* Dollar hits multi-month lows vs euro, stg, commodity FX
* China PMI data adds to optimism on the global economy
* General Motors (GM.N: Quote, Profile, Research, Stock Buzz) to file for bankruptcy
* Risk appetite, share gains push dlr index to year low
(Adds quotes, updates prices)
By Jessica Mortimer
LONDON, June 1 (Reuters) - The dollar fell sharply on Monday, tumbling to its lowest so far this year against a basket of currencies and the euro as optimism that the global economy is on the road to recovery continued to boost riskier assets.
The commodity-related and higher risk Australian and New Zealand dollars performed particularly well, hitting 8-month highs against their U.S counterpart as oil prices CLc1 jumped to a 7-month peak and European shares soared 2 percent .FTEU3.
News that China's manufacturing sector continued to expand modestly lent further credence to the notion that the global economy is on the mend and dented the U.S. currency.
The risk rally, which caused the dollar index to post its biggest monthly percentage fall since 1985 last month, was unhindered by news General Motors Corp (GM.N: Quote, Profile, Research, Stock Buzz) would file for Chapter 11 bankruptcy protection later on Monday.
Investors instead expressed relief a key uncertainty had been removed in the market, while stronger-than-expected purchasing managers' surveys on the euro zone and UK manufacturing sectors also boosted sentiment.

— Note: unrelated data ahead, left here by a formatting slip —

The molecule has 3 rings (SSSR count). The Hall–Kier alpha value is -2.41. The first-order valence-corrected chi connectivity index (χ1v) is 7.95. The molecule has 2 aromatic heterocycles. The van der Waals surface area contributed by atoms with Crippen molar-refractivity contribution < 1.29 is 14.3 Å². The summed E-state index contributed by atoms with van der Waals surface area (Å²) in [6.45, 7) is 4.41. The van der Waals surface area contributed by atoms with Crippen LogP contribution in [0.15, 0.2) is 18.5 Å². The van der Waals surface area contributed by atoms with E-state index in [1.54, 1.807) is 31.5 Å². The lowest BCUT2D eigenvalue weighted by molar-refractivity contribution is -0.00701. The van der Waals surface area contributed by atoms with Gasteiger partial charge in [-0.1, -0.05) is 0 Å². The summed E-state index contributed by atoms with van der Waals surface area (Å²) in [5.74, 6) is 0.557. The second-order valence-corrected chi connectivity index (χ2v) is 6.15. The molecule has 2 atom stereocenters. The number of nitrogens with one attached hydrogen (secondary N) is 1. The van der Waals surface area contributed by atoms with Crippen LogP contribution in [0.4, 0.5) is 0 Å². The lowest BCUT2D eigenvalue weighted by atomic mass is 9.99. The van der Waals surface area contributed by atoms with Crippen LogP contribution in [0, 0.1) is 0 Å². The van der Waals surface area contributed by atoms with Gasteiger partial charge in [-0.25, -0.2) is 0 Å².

"The initial response to the GM story, the China PMI data and rallies in commodities and equities have all added to risk appetite and have contributed to the advance in the euro against the dollar," BNP Paribas chief currency strategist Hans Redeker said.
The next focus in terms of data will be the release of the latest U.S. ISM survey on manufacturing activity at 1400 GMT. ECONECONUS
At 0950 GMT, the dollar index .DXY fell 0.8 percent to 78.634 .DXY, having hit its lowest since mid-December at 78.586.
The euro gained 0.6 percent on the day to $1.4236 <EUR=>, just shy of an earlier year high of around $1.4245. The dollar also fell against the Japanese yen, losing 0.8 percent to 94.54 yen <JPY=>.
Among perceived higher risk currencies, sterling rose to its highest in seven months against the dollar of $1.6432 <GBP=D4>, while the Australian and New Zealand dollars hit eight-month highs of $0.8136 <AUD=D4> and $0.6511 <NZD=D4> respectively.
CHINA PMI BOOST
Adding to optimism that the global economy may be over the worst of the recession, data showed China's manufacturing sector continued to expand moderately.
Though the official purchasing managers' index dipped to 53.1 in May from 53.5 in April, this was the third month in a row that the reading has been above the 50 level that separates expansion from contraction. [ID:nPEK17043].
The final euro zone PMI manufacturing index beat expectations meanwhile, rising to a seven-month high of 40.7 in May, up from the provisional estimate of 40.5 [ID:nLAG003469]. The UK manufacturing PMI also showed the slowest contraction in the sector in a year [ID:nLAG003470].
Meanwhile, investors will be watching closely for further news on General Motors after U.S. officials said the auto giant will file for bankruptcy later Monday, the third largest in U.S. history [ID:nN01398575].
Analysts are beginning to question just how much further the across-the-board rally in riskier assets can run, however, given the sharp gains in recent weeks.
"Optimism is certainly gaining ground, but the question is whether this is just a bear market rally or whether it is something more sustained than that," SEB currency strategist Johan Javeus said.
"The PMIs have been improving but at some point the market will need to start seeing this improvement reflected in the hard economic data," he added.
(Editing by Ruth Pitchford)